Hailed by Chinese President Xi Jinping as “the project of the century”, the Belt and Road Initiative (BRI) promises to radically transform a vast swathe of the world’s trade and transport infrastructure. In doing so, it may also significantly change the way Asia does business with the world, and the way the world does business with Asia.
While it is a relatively new idea, the BRI also harks back to medieval times, when the Silk Road flowed between East and West. The Silk Road was a series of trade routes criss-crossing the Asian landmass. Its more famous travellers included Marco Polo and Ibn Khaldun. During this time this trade flow was responsible for the transfer of goods, services and ideas across the globe. The BRI is seeking to update this idea to meet the demands of the 21st century, adding a maritime arm and a host of road and rail links.
Previously referred to as the One Belt, One Road initiative, the vast plan has been estimated by PwC to require infrastructure investment of approximately $5trn. In May 2017 China pledged an extra $113bn for the BRI, to be disbursed via the state-owned Silk Road Fund, set up in 2015 with $40bn of initial capital from the China Development Bank and the Export Import Bank of China. In addition, the Asian Infrastructure Investment Bank (AIIB), with some $100bn in capital, and the New Development Bank, with $50bn, are financing the project from their respective bases in Beijing and Shanghai.
This funding is backing up a range of infrastructure projects, with the BRI also making clear provisions for partnerships, particularly with non-Chinese enterprises. The benefits of this are considerable: foreign outfits can engage in major projects that enjoy Chinese government-backed guarantees, while contributing their expertise and local knowledge to ensure project success, further reducing risk all around. Such partnerships with third-party countries can also help open doors in China itself, by helping to establish good working relationships, which are at the heart of doing business in a market that can be difficult to navigate. For China, the BRI builds on the outward momentum of its foreign policy, which started with the Go Out policy of the late 1990s. The increase in overseas trade and investment is boosting Beijing’s drive to internationalise its currency and find new markets to maintain growth momentum and use up excess capacity at home.
The BRI addresses a major need for improvement in Eurasia’s infrastructure. This is critical if economic growth is to deliver many of the supercontinent’s countries out of the low- and middle-income traps. In February 2017 the Asia Development Bank estimated that this would require $22.6trn in the lead-up to 2030, which could rise to $26trn if climate change is taken into account. The BRI, and the AIIB in particular, are thus seen by advocates as crucial to address this shortfall. Indeed, the AIIB has been cautiously welcomed by many regional observers as a more Asia-focused addition to multilateral lenders, such as the IMF, the World Bank and the European Bank for Reconstruction and Development.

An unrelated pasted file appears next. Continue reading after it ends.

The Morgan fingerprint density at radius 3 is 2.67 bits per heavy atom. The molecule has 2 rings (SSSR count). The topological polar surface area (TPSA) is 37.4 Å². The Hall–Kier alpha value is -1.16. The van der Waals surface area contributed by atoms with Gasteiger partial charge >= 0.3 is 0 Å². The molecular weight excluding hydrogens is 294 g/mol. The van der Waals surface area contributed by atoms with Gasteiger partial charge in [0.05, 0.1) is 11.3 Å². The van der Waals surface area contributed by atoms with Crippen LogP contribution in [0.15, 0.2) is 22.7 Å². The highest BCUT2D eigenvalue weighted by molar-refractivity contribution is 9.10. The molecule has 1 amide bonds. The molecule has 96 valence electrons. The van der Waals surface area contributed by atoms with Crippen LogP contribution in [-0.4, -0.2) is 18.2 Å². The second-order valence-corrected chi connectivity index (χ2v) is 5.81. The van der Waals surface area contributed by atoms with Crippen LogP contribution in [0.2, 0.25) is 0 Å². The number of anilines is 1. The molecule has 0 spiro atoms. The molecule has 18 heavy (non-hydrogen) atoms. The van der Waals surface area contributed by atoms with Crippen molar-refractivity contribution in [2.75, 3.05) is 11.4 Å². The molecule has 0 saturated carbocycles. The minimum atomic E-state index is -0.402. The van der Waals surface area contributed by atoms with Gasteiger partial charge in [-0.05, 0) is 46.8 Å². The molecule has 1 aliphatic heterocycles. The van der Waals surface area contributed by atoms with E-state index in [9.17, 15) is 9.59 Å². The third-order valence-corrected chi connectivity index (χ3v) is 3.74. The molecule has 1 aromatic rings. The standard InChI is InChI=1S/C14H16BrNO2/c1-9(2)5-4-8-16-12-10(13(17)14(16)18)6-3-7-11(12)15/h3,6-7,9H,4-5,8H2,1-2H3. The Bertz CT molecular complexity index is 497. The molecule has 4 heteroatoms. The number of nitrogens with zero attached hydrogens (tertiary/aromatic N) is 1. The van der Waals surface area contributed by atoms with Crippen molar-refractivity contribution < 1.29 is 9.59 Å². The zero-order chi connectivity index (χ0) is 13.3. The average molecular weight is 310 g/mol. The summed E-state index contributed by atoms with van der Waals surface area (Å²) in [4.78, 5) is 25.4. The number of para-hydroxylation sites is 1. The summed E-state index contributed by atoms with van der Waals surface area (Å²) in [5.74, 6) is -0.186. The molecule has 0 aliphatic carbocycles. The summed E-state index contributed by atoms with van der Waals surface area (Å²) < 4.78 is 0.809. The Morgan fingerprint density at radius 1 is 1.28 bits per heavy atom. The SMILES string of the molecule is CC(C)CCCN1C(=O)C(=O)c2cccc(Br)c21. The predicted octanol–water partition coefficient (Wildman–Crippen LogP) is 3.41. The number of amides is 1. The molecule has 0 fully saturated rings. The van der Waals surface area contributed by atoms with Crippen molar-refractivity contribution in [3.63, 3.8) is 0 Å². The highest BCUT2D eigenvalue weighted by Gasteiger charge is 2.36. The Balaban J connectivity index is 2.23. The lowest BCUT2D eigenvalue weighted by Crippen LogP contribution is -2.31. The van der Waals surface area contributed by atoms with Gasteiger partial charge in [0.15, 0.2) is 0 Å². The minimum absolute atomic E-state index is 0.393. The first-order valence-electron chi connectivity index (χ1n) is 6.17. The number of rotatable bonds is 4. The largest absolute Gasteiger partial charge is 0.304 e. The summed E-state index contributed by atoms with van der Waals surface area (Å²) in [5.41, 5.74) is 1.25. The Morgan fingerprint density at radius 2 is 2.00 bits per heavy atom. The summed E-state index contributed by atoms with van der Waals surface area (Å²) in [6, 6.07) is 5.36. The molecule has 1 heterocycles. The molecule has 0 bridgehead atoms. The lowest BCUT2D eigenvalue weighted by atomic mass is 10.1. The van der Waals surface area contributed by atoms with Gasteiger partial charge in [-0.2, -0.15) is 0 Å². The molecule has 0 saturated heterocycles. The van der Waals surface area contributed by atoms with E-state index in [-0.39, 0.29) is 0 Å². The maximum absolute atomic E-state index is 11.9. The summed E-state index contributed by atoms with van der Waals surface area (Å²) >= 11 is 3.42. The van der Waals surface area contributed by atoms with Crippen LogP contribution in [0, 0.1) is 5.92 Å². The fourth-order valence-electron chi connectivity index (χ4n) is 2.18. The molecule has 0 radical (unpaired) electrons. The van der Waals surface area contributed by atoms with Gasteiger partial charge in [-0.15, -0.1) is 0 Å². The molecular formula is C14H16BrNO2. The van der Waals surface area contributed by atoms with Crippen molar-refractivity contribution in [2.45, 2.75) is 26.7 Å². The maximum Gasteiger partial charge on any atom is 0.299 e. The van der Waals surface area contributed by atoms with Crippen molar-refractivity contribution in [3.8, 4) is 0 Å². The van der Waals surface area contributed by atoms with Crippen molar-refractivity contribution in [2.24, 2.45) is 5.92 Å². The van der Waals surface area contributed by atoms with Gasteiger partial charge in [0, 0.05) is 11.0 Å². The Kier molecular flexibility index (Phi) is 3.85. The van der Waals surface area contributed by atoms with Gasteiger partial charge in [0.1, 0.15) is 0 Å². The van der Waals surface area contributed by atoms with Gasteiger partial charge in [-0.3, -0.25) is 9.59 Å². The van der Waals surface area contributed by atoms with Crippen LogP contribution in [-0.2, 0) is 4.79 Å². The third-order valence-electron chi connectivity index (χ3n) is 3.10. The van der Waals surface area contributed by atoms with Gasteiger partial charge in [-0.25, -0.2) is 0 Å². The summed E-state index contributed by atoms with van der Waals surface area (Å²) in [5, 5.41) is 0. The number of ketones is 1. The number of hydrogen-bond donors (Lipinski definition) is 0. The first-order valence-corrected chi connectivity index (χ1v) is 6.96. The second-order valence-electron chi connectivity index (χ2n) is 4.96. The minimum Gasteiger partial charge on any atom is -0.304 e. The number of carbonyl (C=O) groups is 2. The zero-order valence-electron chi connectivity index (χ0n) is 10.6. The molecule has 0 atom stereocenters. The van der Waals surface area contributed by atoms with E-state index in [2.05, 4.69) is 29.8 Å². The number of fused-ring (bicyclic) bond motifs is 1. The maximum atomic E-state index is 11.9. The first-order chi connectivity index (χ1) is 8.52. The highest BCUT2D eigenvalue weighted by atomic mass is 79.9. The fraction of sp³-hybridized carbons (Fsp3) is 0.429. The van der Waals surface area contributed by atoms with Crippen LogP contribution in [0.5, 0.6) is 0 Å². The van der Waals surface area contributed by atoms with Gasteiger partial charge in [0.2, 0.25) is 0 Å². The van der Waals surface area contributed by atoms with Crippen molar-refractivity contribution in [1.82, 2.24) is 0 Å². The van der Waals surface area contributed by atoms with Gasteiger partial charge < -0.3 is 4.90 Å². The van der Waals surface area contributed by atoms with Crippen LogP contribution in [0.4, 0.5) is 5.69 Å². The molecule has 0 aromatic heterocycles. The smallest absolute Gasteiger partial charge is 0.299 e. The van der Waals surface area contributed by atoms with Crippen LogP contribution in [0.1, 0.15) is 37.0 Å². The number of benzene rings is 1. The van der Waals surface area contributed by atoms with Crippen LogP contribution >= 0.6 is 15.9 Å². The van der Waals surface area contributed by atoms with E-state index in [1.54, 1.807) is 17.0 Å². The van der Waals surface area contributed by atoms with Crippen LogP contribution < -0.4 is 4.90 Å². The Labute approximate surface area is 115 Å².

The BRI is not without its challenges, however. The programme is vast, with a geographic scope that leads to sometimes-inevitable political and diplomatic tensions. Transnational projects by nature include a wide variety of stakeholders, with success largely dependent on the ability to bring many often-disparate groups into harmony. For all the difficulties, the rewards seem potentially game-changing, as those who witnessed the first train from China roll into London’s Waterloo station in April 2017 would undoubtedly attest.
Routes & Corridors
The BRI identifies three main land routes and two maritime routes for its implementation. On land these stretch from China to Central Asia, then to Russia and finally Europe via the China-Mongolia-Russia Corridor and the New Eurasian Land Bridge. The two other routes are attached to this: one branches off to South-east and South Asia and includes the China-Pakistan Corridor, and the other branches off to form the China-Central Asia-West Asia Corridor.
The South China Sea becomes the junction for two routes, one leading south and east to the South Pacific, and the other heading west, connecting to the Indian Ocean, the Middle East and Europe. The paths begin with China’s coastal ports, and connect with the China-Indochina Peninsula Corridor and the Bangladesh-China-India-Myanmar Corridor.